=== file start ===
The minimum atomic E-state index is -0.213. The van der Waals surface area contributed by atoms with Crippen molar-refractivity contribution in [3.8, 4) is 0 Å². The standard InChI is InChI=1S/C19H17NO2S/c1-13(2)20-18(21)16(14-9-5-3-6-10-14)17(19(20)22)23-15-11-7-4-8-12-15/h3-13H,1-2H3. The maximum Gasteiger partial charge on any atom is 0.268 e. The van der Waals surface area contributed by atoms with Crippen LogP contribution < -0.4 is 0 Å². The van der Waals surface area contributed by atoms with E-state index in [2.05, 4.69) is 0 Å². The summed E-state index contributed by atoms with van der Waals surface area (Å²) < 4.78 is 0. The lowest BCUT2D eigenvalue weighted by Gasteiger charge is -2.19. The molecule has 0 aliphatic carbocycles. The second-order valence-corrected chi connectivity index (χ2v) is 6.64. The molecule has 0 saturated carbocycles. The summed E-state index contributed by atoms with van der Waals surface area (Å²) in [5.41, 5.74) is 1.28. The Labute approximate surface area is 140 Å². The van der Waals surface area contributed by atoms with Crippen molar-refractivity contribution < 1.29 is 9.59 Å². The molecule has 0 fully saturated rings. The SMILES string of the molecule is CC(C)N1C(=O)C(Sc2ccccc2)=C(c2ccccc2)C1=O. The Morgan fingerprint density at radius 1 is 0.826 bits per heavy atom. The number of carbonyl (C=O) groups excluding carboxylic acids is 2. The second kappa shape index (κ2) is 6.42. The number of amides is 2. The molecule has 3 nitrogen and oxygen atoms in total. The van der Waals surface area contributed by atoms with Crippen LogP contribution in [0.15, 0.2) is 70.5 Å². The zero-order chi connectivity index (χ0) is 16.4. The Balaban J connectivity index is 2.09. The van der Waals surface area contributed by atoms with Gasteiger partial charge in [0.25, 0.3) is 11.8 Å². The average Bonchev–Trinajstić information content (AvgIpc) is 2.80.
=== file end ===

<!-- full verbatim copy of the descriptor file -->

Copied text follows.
The minimum atomic E-state index is -0.213. The van der Waals surface area contributed by atoms with Crippen molar-refractivity contribution in [3.8, 4) is 0 Å². The standard InChI is InChI=1S/C19H17NO2S/c1-13(2)20-18(21)16(14-9-5-3-6-10-14)17(19(20)22)23-15-11-7-4-8-12-15/h3-13H,1-2H3. The maximum Gasteiger partial charge on any atom is 0.268 e. The van der Waals surface area contributed by atoms with Crippen LogP contribution < -0.4 is 0 Å². The van der Waals surface area contributed by atoms with E-state index in [2.05, 4.69) is 0 Å². The summed E-state index contributed by atoms with van der Waals surface area (Å²) < 4.78 is 0. The lowest BCUT2D eigenvalue weighted by Gasteiger charge is -2.19. The molecule has 0 aliphatic carbocycles. The second-order valence-corrected chi connectivity index (χ2v) is 6.64. The molecule has 0 saturated carbocycles. The summed E-state index contributed by atoms with van der Waals surface area (Å²) in [5.41, 5.74) is 1.28. The Labute approximate surface area is 140 Å². The van der Waals surface area contributed by atoms with Crippen molar-refractivity contribution < 1.29 is 9.59 Å². The molecule has 0 fully saturated rings. The SMILES string of the molecule is CC(C)N1C(=O)C(Sc2ccccc2)=C(c2ccccc2)C1=O. The Morgan fingerprint density at radius 1 is 0.826 bits per heavy atom. The number of carbonyl (C=O) groups excluding carboxylic acids is 2. The second kappa shape index (κ2) is 6.42. The number of amides is 2. The molecule has 3 nitrogen and oxygen atoms in total. The van der Waals surface area contributed by atoms with Crippen LogP contribution in [0.15, 0.2) is 70.5 Å². The zero-order chi connectivity index (χ0) is 16.4. The Balaban J connectivity index is 2.09. The van der Waals surface area contributed by atoms with Gasteiger partial charge in [0.25, 0.3) is 11.8 Å². The average Bonchev–Trinajstić information content (AvgIpc) is 2.80.